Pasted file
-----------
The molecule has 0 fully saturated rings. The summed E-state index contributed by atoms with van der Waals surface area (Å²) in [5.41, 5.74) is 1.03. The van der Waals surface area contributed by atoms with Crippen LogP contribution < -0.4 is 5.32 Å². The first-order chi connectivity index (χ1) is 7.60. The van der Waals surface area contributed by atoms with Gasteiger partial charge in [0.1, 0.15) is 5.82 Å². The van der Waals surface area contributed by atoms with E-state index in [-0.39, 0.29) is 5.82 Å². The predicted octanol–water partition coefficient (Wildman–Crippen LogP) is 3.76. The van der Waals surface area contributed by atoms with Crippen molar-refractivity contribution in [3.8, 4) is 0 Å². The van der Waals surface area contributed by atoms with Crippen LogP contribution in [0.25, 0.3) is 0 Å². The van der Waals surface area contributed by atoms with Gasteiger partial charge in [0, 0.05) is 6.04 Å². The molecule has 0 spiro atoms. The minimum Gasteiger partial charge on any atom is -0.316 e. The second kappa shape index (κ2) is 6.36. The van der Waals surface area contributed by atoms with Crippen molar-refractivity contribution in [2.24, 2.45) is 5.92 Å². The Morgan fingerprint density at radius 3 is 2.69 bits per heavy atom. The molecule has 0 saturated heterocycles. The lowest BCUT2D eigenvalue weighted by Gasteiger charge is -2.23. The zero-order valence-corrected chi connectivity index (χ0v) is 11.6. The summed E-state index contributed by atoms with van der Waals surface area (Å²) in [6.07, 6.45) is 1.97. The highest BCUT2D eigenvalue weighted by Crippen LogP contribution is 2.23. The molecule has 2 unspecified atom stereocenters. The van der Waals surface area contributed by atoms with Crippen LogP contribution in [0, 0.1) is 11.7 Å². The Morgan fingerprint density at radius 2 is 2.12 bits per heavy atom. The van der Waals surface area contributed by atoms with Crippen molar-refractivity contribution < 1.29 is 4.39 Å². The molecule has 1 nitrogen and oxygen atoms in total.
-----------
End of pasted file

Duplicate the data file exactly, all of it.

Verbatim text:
The molecule has 0 fully saturated rings. The summed E-state index contributed by atoms with van der Waals surface area (Å²) in [5.41, 5.74) is 1.03. The van der Waals surface area contributed by atoms with Crippen LogP contribution < -0.4 is 5.32 Å². The first-order chi connectivity index (χ1) is 7.60. The van der Waals surface area contributed by atoms with Gasteiger partial charge in [0.1, 0.15) is 5.82 Å². The van der Waals surface area contributed by atoms with E-state index in [-0.39, 0.29) is 5.82 Å². The predicted octanol–water partition coefficient (Wildman–Crippen LogP) is 3.76. The van der Waals surface area contributed by atoms with Crippen molar-refractivity contribution in [3.8, 4) is 0 Å². The van der Waals surface area contributed by atoms with Crippen LogP contribution in [0.25, 0.3) is 0 Å². The van der Waals surface area contributed by atoms with Gasteiger partial charge in [0, 0.05) is 6.04 Å². The molecule has 0 spiro atoms. The minimum Gasteiger partial charge on any atom is -0.316 e. The second kappa shape index (κ2) is 6.36. The van der Waals surface area contributed by atoms with Crippen molar-refractivity contribution in [2.24, 2.45) is 5.92 Å². The Morgan fingerprint density at radius 3 is 2.69 bits per heavy atom. The molecule has 0 saturated heterocycles. The lowest BCUT2D eigenvalue weighted by Gasteiger charge is -2.23. The zero-order valence-corrected chi connectivity index (χ0v) is 11.6. The summed E-state index contributed by atoms with van der Waals surface area (Å²) in [6.07, 6.45) is 1.97. The highest BCUT2D eigenvalue weighted by Crippen LogP contribution is 2.23. The molecule has 2 unspecified atom stereocenters. The van der Waals surface area contributed by atoms with Crippen LogP contribution in [0, 0.1) is 11.7 Å². The Morgan fingerprint density at radius 2 is 2.12 bits per heavy atom. The van der Waals surface area contributed by atoms with Crippen molar-refractivity contribution < 1.29 is 4.39 Å². The molecule has 1 nitrogen and oxygen atoms in total.